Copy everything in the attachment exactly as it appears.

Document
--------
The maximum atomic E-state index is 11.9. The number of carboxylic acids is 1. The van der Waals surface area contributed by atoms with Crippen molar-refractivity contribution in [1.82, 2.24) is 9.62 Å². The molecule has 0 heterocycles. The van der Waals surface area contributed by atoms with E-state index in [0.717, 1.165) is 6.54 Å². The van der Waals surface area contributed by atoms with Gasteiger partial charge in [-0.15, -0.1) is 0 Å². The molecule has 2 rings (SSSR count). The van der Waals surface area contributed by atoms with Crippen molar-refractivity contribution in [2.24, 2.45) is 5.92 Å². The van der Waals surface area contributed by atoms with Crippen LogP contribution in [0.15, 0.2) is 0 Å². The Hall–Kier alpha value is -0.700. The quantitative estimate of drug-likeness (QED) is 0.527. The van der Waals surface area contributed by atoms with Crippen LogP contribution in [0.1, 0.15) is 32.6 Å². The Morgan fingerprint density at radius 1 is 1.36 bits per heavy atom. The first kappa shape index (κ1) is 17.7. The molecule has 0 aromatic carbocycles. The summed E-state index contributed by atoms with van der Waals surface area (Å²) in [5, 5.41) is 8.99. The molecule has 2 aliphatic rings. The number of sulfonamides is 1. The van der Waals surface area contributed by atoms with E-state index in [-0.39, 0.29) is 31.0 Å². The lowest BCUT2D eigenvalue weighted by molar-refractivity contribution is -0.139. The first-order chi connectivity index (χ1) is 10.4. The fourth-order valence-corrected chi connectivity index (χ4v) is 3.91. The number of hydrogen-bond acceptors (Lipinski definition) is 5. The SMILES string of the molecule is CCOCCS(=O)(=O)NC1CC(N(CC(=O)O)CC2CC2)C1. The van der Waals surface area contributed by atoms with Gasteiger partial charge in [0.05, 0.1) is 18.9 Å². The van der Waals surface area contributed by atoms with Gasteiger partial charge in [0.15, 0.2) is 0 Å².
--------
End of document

The maximum atomic E-state index is 11.9. The number of carboxylic acids is 1. The van der Waals surface area contributed by atoms with Crippen molar-refractivity contribution in [1.82, 2.24) is 9.62 Å². The molecule has 0 heterocycles. The van der Waals surface area contributed by atoms with E-state index in [0.717, 1.165) is 6.54 Å². The van der Waals surface area contributed by atoms with Gasteiger partial charge in [-0.15, -0.1) is 0 Å². The molecule has 2 rings (SSSR count). The van der Waals surface area contributed by atoms with Crippen molar-refractivity contribution in [2.24, 2.45) is 5.92 Å². The van der Waals surface area contributed by atoms with Crippen LogP contribution in [0.15, 0.2) is 0 Å². The Hall–Kier alpha value is -0.700. The quantitative estimate of drug-likeness (QED) is 0.527. The van der Waals surface area contributed by atoms with Crippen LogP contribution in [0.1, 0.15) is 32.6 Å². The Morgan fingerprint density at radius 1 is 1.36 bits per heavy atom. The first kappa shape index (κ1) is 17.7. The molecule has 0 aromatic carbocycles. The summed E-state index contributed by atoms with van der Waals surface area (Å²) in [5, 5.41) is 8.99. The molecule has 2 aliphatic rings. The number of sulfonamides is 1. The van der Waals surface area contributed by atoms with E-state index in [-0.39, 0.29) is 31.0 Å². The lowest BCUT2D eigenvalue weighted by molar-refractivity contribution is -0.139. The first-order chi connectivity index (χ1) is 10.4. The fourth-order valence-corrected chi connectivity index (χ4v) is 3.91. The number of hydrogen-bond acceptors (Lipinski definition) is 5. The SMILES string of the molecule is CCOCCS(=O)(=O)NC1CC(N(CC(=O)O)CC2CC2)C1. The van der Waals surface area contributed by atoms with Gasteiger partial charge in [0.05, 0.1) is 18.9 Å². The van der Waals surface area contributed by atoms with Gasteiger partial charge in [0.15, 0.2) is 0 Å².